Germany’s economics minister on July 31 urged the European Union to fight back against new sanctions by the United States that could penalize Western companies doing business with Russia.
The new sanctions targeting Russia's energy firms were included in legislation passed overwhelmingly by Congress last week and expected to be signed into law by President Donald Trump.
The provisions affecting Europe would allow Trump to impose sanctions on Western businesses working with Russia's Gazprom to build the Nord Stream 2 natural-gas pipeline between Russia and Germany through the Baltic Sea.
European leaders say the sanctions will jeopardize their energy security and hurt their economies.
"We consider this as being against international law, plain and simple," German Economics Minister Brigitte Zypries said in an interview published by the Funke Mediengruppe newspaper chain on July 31.
"The Americans can’t punish German companies because they have business interests in another country,” Zypries said. "Of course, we don't want a trade war. But it is important the European Commission now looks into countermeasures."
Zypries said Berlin had repeatedly asked Washington not to include the provisions affecting European companies in a broader bill targeting Russia with sanctions over its alleged interference in the U.S. presidential election, aggression in Ukraine, and other matters.
"Unfortunately, that is exactly what they are doing. That means that it is right that the European Commission now considers countermeasures," she said.
European Commission President Jean-Claude Juncker warned last week that "if our concerns are not taken into account sufficiently, we stand ready to act appropriately within a matter of days" of the provisions taking effect.
The United States has for years opposed the Nord Stream 2 pipeline, saying it will only increase European dependence on Russia for natural gas when Western allies should be diversifying their energy sources away from Russia.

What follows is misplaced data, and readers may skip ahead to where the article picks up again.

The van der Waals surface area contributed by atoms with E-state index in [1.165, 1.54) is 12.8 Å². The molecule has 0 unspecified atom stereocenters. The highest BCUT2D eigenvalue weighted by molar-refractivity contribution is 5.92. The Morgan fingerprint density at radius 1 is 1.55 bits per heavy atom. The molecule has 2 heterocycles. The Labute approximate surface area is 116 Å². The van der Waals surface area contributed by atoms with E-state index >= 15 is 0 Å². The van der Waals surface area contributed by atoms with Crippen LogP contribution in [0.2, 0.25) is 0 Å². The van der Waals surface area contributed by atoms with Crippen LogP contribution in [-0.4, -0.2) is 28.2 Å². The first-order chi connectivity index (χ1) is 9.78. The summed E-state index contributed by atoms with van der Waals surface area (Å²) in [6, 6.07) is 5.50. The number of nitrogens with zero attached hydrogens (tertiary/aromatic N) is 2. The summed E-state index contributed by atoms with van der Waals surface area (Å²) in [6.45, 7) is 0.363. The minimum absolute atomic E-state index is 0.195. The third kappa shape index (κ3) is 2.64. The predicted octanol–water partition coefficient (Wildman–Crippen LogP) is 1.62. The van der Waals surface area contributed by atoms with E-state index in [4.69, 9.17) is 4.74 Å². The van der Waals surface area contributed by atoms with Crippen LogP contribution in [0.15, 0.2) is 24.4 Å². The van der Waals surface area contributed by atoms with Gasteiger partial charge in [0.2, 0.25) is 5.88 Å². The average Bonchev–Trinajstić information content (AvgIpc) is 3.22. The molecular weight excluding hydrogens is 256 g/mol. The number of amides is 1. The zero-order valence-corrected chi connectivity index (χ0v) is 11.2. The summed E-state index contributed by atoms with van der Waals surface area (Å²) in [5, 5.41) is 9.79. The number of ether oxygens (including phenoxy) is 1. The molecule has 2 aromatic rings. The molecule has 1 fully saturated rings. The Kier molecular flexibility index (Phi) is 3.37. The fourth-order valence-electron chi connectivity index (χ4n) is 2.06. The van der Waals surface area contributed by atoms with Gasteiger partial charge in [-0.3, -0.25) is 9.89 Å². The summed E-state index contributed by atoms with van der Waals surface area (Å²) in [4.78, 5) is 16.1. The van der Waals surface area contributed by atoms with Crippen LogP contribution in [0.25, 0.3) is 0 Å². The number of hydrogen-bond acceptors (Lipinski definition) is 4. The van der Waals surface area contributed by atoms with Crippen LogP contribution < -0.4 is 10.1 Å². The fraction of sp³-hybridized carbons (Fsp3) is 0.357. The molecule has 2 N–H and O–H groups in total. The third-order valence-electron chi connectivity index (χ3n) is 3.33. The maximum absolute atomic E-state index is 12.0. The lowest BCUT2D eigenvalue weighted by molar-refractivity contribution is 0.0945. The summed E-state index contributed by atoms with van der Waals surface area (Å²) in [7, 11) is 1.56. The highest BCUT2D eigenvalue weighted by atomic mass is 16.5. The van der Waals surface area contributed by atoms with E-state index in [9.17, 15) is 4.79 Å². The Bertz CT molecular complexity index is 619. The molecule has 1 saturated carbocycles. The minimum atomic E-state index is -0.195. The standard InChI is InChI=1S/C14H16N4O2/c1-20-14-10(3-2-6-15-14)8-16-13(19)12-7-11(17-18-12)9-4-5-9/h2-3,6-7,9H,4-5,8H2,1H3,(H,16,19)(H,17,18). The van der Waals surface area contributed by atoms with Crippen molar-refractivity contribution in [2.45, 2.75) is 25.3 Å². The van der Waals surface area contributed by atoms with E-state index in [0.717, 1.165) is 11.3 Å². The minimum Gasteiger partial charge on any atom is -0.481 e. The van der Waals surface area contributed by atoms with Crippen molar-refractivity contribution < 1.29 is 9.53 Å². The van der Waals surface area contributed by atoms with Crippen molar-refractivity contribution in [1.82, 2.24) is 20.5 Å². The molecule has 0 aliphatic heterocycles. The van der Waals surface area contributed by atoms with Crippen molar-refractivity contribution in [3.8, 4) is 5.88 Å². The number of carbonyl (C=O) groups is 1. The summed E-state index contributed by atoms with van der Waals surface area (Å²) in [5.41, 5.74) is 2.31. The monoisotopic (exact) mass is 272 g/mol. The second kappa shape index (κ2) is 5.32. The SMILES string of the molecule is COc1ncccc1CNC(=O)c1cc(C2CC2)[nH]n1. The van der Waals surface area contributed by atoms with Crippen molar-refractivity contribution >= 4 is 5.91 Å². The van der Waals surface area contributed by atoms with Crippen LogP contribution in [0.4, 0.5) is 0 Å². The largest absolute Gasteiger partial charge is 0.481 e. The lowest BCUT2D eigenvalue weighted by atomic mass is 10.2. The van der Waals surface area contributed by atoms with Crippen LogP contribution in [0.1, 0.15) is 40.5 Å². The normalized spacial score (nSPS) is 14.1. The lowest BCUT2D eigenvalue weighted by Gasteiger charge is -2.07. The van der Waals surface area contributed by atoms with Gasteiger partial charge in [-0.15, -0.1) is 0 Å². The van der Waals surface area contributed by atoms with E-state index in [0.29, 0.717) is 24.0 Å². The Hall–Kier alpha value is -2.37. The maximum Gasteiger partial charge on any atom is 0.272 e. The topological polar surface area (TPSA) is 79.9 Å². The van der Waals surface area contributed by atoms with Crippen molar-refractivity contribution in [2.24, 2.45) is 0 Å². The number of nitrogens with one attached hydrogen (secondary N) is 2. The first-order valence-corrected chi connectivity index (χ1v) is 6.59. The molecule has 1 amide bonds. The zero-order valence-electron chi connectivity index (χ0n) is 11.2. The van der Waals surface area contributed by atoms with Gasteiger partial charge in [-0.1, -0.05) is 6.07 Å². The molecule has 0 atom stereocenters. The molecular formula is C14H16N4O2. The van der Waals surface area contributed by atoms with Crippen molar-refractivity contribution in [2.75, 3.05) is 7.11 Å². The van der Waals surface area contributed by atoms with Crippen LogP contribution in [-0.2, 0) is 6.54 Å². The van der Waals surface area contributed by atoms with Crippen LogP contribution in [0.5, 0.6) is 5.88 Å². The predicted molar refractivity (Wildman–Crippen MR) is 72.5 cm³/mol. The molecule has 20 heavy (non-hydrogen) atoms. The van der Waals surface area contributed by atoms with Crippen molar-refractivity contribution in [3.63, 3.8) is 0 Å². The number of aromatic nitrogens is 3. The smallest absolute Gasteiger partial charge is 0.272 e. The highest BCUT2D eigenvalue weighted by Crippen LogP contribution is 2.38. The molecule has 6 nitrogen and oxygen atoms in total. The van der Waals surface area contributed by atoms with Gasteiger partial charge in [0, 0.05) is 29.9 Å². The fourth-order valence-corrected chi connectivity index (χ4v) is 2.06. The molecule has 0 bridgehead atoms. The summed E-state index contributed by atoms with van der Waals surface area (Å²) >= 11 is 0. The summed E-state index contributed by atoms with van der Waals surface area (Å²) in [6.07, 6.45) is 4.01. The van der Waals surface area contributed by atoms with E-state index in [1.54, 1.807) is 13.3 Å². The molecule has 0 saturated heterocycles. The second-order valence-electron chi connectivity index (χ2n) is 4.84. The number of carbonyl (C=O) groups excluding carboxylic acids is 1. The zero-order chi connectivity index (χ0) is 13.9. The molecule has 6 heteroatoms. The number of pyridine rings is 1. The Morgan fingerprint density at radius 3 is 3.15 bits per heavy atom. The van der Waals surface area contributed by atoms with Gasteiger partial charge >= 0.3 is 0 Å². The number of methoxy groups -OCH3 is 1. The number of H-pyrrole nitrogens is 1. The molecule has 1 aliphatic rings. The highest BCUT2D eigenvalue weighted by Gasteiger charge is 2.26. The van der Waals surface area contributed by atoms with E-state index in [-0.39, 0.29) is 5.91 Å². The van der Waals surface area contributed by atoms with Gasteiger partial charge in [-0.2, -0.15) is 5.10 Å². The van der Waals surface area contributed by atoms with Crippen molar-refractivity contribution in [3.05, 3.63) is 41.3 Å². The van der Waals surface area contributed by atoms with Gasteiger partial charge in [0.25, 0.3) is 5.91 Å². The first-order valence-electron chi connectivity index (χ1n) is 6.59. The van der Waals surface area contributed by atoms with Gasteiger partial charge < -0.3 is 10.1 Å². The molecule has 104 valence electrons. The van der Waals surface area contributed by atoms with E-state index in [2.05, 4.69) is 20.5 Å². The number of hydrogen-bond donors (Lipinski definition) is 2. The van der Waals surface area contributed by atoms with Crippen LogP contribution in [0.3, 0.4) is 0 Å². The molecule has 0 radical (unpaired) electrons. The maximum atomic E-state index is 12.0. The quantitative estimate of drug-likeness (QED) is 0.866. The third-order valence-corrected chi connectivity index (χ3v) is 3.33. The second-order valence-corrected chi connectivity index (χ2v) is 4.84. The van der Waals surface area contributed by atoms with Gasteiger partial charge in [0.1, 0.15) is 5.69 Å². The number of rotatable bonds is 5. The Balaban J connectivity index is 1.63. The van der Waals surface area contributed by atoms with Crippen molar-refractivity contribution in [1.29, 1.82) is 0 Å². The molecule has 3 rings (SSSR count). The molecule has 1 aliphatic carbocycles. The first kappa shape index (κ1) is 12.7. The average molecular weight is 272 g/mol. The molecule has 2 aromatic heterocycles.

But the sanctions bill represents the first time Washington has taken concrete action in its opposition to the pipeline that could lead to punitive measures against European companies.
The new sanctions are also coupled with provisions encouraging European countries to purchase liquefied natural gas from the United States as an alternative to relying on Russian gas.
"One is left with the sense that the United States is looking to its own economic interests," Volker Triere, the head of the Germany Chamber of Industry and Commerce, said last week.
German Foreign Minister Sigmar Gabriel warned last week that Germany will not tolerate sanctions against European companies involved in the Nord Stream project.
Some German business groups are advocating countersanctions against the United States if Trump decides to impose sanctions on European companies.
U.S. lawmakers had modified the bill after initial complaints by European leaders that it was too harmful to companies working with Russia on Nord Stream.
Meanwhile, Russia retaliated on July 28 over the sanctions in the bill by ordering the United States to reduce its diplomatic staff in Russia by 755 people.
Late on July 31, the White House said it was mulling a response to the Russian order.
White House press secretary Sarah Sanders told a news briefing that the administration is looking at possible options and would say something more definitive at a later date.
Vice President Mike Pence, who is visiting Eastern Europe and Georgia this week, said "we hope for better days, for better relations with Russia" eventually, despite Trump's plans to sign the sanctions bill.
With reporting by Reuters, Newsweek, and TASS